Understanding Chemical Stress
You know that work, family, and other types of personal relationships can increase your amount stress. If you are having medical or emotional problems, that too can cause stress. However, did you know that the chemicals that you put in your body could be increasing your stress level? The foods we eat, the liquids we drink, and bad habits such as smoking all put chemicals into our body that could cause adverse health effects, but we rarely stop to think that these chemicals maybe hurting us by increasing our stress level. By cutting down or completely eliminating these chemicals, we may be able to lessen the stress in our lives.
CaffeineBefore you grab that second cup of coffee to help you wake up, stop a minute, and think. Caffeine is a stimulant that we drink to raise our levels of arousal and awareness. However, while one cup might be okay, if you drink multiple cups of coffee or caffeinated soda each day, you may find yourself feeling twitchy, wired, and easily irritated. Switching to a decaffeinated coffee or soda can help eliminate these feelings of agitation and hyperactivity, thus lowering our daily stress level.
AlcoholMany people think a drink will help them unwind after a long nerve-racking day. While this may be true, drinking too much can actually increase your stress level. How does alcohol increase stress? It reduces your effectiveness and disrupts your sleep. It can also harm personal and working relationships as well as cause medical problems if large amounts are consumed over a long period of time. It is okay to drink, but do it is moderation to keep your stress at a lower level.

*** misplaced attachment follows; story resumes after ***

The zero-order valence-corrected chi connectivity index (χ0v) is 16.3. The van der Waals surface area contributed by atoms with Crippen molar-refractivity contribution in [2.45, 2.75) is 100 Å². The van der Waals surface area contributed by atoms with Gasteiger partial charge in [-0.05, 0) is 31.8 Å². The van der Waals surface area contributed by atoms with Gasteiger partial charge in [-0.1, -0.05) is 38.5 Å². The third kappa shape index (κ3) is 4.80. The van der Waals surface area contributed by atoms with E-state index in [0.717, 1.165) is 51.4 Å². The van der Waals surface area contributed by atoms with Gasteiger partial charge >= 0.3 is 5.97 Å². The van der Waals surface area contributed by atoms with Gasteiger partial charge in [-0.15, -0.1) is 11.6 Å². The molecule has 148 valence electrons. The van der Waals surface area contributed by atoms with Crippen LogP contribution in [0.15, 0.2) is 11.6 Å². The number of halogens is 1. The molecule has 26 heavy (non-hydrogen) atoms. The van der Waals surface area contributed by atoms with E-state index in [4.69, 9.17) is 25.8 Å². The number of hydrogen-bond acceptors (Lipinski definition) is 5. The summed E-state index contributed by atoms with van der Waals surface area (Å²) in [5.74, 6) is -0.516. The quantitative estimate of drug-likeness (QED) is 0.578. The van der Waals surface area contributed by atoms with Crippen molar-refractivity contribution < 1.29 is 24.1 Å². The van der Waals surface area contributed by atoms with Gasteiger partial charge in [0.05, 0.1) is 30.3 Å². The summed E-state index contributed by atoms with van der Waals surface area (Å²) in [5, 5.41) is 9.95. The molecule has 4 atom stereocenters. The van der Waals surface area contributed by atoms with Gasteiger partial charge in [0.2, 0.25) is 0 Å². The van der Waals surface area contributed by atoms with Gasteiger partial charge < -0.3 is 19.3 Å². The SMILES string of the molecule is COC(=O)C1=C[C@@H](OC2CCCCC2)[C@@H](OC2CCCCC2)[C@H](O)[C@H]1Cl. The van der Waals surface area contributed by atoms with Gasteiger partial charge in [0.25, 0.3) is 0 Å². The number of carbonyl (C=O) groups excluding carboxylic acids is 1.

NicotineMany smokers think just taking a quick smoke break will help relieve stress. Just like alcohol, this may be true…temporarily. However, nicotine also raises your heart rate, which can raise your stress level. If you smoke, take your pulse before and after smoking a cigarette and you will notice your heart beating faster afterwards. Many who have stopped smoking for period of time report that they feel more relaxed than when they smoked.
Even if you don't smoke, when you are feeling down or stressed, you may run for something sweet - a chocolate bar, a cookie, or a piece of cake. Sugar can increase your energy, but it is only short term. When you consume large quantities of sugar, your body counteracts by secreting insulin to reduce the amount of sugar in your blood stream. However, after the levels are controlled, you will feel a dip in your energy.
Many of us exist today on a diet that is high in fat and sugar due to all the fast food we consume. This type of diet can create chemical stress that results in belly fat. Those suffering from belly fat may have a higher risk of heart disease, high blood pressure, and Type 2 diabetes.
In a perfect world, we would just be able to cut all these chemicals out and live a much healthier, stress free life. Of course, cutting these things out in the real world isn't quite that easy. Nevertheless, reducing your intake of these chemicals as well as increasing the amount of exercise you get can help keep your stress at a manageable level.